By Owen McCracken,
In the run up to the G8 David Cameron has done much grandstanding on the issue of corporate tax avoidance. This is not about genuinely tackling this swindle but to make the Con-Dem government appear fair as they inflict savage cuts and wage freezes on working class people.
The extent of the fraud is truly staggering. The PCS civil service union which represents workers in tax collection has estimated tax avoidance and evasion, mostly by the super-rich, totals £120 billion each year. This is 100 times more than the £1.2 billion in benefit fraud estimated to be committed by society’s poorest. Despite this, the Tories and their friends in the tabloid media have up to now focused on exploiting the benefit fraud issue in an effort to demonise all claimants and divide working class people.
The real tax cheats are the corporations. Take Amazon.com for instance who had UK sales of £4.2 billion last year, and received more in government grants than they paid in tax, in total just £2.4 million. Likewise, by routing its profits through Ireland, Google only paid £6m in corporation tax on UK sales worth £2.7bn . That amounts to to a tax rate of just 3.2% on their enormous wealth, much less than the rate paid by the rest of us.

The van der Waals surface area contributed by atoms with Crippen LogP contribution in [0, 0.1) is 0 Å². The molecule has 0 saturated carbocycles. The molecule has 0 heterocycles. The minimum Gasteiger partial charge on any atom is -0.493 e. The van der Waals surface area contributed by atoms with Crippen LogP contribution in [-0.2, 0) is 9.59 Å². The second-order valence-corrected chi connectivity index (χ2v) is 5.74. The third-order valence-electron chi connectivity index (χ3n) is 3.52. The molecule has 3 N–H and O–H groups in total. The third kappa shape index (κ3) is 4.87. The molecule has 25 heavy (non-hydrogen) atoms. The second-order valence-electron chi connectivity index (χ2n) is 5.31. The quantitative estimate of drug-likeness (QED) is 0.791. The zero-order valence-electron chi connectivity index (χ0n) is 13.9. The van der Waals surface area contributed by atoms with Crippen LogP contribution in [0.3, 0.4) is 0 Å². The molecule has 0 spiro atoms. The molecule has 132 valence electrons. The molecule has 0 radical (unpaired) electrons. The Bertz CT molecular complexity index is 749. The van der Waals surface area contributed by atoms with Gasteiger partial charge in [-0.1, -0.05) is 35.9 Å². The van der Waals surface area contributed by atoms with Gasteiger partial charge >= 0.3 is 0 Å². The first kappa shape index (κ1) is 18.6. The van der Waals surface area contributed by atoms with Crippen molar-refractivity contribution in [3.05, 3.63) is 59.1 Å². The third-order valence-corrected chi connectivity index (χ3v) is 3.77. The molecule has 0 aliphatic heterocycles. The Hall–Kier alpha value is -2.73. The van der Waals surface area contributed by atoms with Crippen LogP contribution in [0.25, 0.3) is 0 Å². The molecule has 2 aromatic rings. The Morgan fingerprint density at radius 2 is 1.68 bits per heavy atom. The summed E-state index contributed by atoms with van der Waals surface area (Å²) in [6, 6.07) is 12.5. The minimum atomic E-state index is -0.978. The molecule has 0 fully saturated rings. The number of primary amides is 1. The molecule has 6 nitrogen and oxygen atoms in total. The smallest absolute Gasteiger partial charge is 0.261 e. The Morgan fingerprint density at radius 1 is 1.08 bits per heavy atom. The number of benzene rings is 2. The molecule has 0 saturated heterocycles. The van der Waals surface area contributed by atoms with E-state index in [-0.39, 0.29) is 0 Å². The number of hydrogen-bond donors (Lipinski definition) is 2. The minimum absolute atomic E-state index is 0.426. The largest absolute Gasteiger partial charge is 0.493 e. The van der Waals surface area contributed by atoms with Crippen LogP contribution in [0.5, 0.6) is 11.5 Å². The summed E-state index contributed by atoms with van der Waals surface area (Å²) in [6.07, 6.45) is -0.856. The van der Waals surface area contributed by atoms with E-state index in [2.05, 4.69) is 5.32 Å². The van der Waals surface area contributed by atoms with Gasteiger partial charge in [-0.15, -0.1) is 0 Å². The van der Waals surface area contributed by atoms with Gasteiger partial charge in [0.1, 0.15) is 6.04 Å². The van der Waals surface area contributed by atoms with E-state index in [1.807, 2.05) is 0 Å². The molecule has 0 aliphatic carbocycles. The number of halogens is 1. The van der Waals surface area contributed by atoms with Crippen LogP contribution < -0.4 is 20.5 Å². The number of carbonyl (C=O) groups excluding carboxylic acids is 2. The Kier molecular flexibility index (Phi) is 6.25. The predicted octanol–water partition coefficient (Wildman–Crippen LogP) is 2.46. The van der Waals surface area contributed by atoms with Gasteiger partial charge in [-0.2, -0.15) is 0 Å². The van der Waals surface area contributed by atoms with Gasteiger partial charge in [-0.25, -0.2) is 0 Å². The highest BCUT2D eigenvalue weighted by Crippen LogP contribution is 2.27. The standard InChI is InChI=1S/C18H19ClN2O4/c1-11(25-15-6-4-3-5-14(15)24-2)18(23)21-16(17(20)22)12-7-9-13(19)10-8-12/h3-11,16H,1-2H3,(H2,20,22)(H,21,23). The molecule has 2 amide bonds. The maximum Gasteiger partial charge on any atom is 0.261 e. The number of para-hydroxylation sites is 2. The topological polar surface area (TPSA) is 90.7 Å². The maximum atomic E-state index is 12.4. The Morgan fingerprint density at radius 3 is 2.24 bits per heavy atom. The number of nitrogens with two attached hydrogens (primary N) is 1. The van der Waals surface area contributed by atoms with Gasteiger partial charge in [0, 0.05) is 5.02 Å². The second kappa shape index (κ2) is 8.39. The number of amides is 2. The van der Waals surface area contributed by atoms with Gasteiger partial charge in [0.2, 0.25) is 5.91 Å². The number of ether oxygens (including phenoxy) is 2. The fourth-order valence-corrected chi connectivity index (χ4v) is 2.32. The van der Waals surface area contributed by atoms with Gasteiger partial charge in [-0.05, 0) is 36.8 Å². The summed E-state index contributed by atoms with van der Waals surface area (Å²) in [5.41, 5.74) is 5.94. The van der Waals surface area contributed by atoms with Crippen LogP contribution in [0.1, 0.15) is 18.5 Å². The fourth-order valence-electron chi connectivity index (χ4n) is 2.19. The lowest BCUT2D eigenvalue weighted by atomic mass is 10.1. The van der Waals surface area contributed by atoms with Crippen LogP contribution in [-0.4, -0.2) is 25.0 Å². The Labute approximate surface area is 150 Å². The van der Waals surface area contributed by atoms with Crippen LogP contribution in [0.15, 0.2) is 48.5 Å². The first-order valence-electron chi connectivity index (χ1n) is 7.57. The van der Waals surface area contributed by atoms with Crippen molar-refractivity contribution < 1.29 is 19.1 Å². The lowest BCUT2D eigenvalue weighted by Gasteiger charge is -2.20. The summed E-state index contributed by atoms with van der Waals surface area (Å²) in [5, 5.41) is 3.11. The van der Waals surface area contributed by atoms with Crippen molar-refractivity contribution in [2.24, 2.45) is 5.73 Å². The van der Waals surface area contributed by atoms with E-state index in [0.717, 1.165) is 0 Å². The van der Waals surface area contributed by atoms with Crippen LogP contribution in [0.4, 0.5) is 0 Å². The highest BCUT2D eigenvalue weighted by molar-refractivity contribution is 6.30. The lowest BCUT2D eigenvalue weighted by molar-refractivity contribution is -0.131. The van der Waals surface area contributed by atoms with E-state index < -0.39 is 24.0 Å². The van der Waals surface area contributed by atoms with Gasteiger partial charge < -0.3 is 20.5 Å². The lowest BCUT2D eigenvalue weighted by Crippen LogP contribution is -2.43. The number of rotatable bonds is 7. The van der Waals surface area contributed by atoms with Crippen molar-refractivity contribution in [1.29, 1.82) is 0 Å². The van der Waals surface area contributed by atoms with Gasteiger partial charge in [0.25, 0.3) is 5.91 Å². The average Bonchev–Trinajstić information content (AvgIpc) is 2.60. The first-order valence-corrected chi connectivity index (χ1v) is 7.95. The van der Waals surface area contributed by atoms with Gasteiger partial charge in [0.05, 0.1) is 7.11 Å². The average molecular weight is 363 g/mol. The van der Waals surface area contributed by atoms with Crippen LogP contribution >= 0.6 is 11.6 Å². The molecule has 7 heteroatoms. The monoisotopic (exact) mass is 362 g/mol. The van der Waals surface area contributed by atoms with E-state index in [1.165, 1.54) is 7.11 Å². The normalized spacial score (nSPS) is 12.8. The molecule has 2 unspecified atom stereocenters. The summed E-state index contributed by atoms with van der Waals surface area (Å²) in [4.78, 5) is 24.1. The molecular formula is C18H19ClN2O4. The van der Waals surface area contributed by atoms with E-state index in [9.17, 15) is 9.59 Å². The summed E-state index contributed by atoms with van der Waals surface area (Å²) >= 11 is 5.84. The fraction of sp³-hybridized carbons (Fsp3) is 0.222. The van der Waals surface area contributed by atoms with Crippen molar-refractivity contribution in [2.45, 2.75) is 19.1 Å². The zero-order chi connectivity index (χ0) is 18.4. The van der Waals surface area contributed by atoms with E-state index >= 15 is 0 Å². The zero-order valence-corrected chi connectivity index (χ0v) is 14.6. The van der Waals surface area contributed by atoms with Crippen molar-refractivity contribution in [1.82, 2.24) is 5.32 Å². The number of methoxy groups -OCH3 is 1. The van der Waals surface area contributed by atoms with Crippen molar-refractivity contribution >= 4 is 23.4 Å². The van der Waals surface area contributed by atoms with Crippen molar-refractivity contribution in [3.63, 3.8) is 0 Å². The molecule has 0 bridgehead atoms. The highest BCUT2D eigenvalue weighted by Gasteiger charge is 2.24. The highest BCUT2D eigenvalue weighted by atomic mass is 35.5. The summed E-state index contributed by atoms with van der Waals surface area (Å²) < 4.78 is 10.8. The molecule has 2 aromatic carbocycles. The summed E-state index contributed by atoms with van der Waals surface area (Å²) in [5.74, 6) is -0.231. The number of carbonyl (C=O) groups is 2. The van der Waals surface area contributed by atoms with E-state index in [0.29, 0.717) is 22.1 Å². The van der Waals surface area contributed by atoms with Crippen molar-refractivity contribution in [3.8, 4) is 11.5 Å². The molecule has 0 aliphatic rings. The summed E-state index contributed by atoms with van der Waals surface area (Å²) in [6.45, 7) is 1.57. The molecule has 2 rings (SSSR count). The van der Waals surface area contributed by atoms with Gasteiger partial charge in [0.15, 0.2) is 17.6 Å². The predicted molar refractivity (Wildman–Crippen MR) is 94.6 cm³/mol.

In fact, of the top 100 companies on the FTSE stock exchange 98 are using tax havens, with firms such as Tesco and Barclays each owning hundreds of offshore subsidiaries. This is little wonder when government after government, both Tory and New Labour, has let the very accountancy firms such as PriceWaterhouseCoopers who specialise in corporate tax avoidance effectively write the rules!
Now blaming the “complexity” of the tax system, some MP’s are using the tax avoidance scandal as a pretext to argue for more pro-big business “reforms” such as a reduction in corporation tax. A pamphlet published by the Free Enterprise Group, which was publically backed by 40 senior Tories, calls for a reduction in the corporation tax rate from the current 23% rate to just 10%! This echo’s the demands of the parties in power in Stormont who are all calling for significant corporation tax reductions here.
This is robbery! If these companies and the super-rich who own and run them paid their tax it would pay off the deficit and pay for much, much, more besides. Instead we have the spectacle of the politicians both at Westminster and Stormont bending over backwards to yield to the demands of these corporations and their representatives, implementing attack after attack on our jobs, benefits and services.
Capitalism is an inherently corrupt system run in the interests of a tiny minority of super-rich. To boost profits big business will always find ways of avoiding paying their way. The choice is not between “responsible” and “irresponsible” capitalism as Labour Party leader Ed Milliband claimed in a recent speech on Google’s tax avoidance, but capitalism and socialism. Only by taking these companies into the public ownership under the democratic control and management of ordinary working people can we harness their immense wealth-producing power for the common good, providing jobs, free education and a decent standard of living for all.